Phosphate Ester Flame Retardants
- Phosphate Ester Flame Retardants Overview
- Phosphate Ester Flame Retardants and the Environment
- Exposure to Phosphate Ester Flame Retardants
- Phosphate Ester Flame Retardants and the Body
- Health Effects of Exposure
- Phosphate Ester Flame Retardants and Children
- Reducing Risk of Exposure
- Exposure Testing
- Governmental Recommendations
- Additional Information
Phosphate Ester Flame Retardants Overview
Phosphate ester flame retardants are composed of a group of chemicals with similar properties but slightly different structures. Phosphate esters are typically liquids at room temperature; however, some are solids.
Phosphate esters have a multitude of uses including flame retardants, plasticizers, hydraulic fluids, solvents, extraction agents, antifoam agents, and coatings for electronic devices.
Phosphate ester flame retardants can change chemical composition in the environment. There is no specific information available for these phosphate ester flame retardants; however, in general, these compounds are degraded by chemical reactions in the air. If they attach themselves to particles, they can settle out onto the ground. Generally, most phosphate esters are poorly soluble in water and adsorb strongly to soils. These compounds are commonly detected in water due to their widespread use in commercial products. Phosphate esters are subject to biodegradation in aquatic and terrestrial environments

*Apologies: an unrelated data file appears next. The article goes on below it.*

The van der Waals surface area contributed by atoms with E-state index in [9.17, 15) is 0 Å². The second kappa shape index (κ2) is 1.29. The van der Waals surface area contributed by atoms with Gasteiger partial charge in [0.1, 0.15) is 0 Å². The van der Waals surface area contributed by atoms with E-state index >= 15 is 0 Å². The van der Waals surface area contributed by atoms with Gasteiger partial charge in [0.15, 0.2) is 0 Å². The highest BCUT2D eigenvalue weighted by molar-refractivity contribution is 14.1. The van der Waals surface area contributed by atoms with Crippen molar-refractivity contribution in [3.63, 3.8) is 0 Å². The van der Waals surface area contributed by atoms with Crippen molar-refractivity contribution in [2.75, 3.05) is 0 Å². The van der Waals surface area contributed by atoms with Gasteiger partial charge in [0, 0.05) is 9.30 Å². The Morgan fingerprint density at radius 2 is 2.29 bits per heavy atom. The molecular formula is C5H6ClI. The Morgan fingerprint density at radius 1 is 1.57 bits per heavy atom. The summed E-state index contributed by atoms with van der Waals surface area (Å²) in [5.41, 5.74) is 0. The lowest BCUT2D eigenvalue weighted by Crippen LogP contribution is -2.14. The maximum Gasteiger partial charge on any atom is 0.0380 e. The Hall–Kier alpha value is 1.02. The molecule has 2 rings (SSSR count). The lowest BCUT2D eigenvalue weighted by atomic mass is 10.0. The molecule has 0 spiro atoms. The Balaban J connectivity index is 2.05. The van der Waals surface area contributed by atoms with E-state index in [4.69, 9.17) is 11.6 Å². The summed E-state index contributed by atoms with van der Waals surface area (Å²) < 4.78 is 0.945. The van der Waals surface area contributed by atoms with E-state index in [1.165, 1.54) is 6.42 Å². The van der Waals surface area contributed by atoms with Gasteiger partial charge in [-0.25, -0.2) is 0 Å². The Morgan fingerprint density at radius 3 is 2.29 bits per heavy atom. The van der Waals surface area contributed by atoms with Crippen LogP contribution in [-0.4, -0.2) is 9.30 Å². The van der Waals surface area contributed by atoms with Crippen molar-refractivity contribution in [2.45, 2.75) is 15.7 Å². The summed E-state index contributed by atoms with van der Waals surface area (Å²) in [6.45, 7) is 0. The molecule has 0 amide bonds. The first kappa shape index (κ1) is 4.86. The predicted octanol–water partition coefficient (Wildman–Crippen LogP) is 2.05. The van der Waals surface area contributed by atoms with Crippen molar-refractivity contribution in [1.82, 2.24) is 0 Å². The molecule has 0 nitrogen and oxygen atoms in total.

Ingesting food contaminated with phosphate esters is the primary source of exposure. Most foods have been found to contain trace amounts of phosphate ester flame retardants due to their wide use in plastics and presence in the environment. Breathing in contaminated air, both outdoor and indoor, is a potential route of exposure. Hydraulic fluid is the primary source of phosphate esters in outdoor air. Indoor air can contain phosphate ester flame retardants from certain plastics, adhesives, foams, or electronics.
Drinking water contaminated with phosphate esters due to leaching from plastics or industrial waste water discharge is another potential exposure route. Additionally, you may be exposed if your skin comes into contact with contaminated soil. Hydraulic fluid spills or industrial waste water used for agriculture can result in the presence of phosphate esters in soil.
Young children may be at a higher risk of exposure since they are more likely to put phosphate ester flame retardant treated materials in their mouths.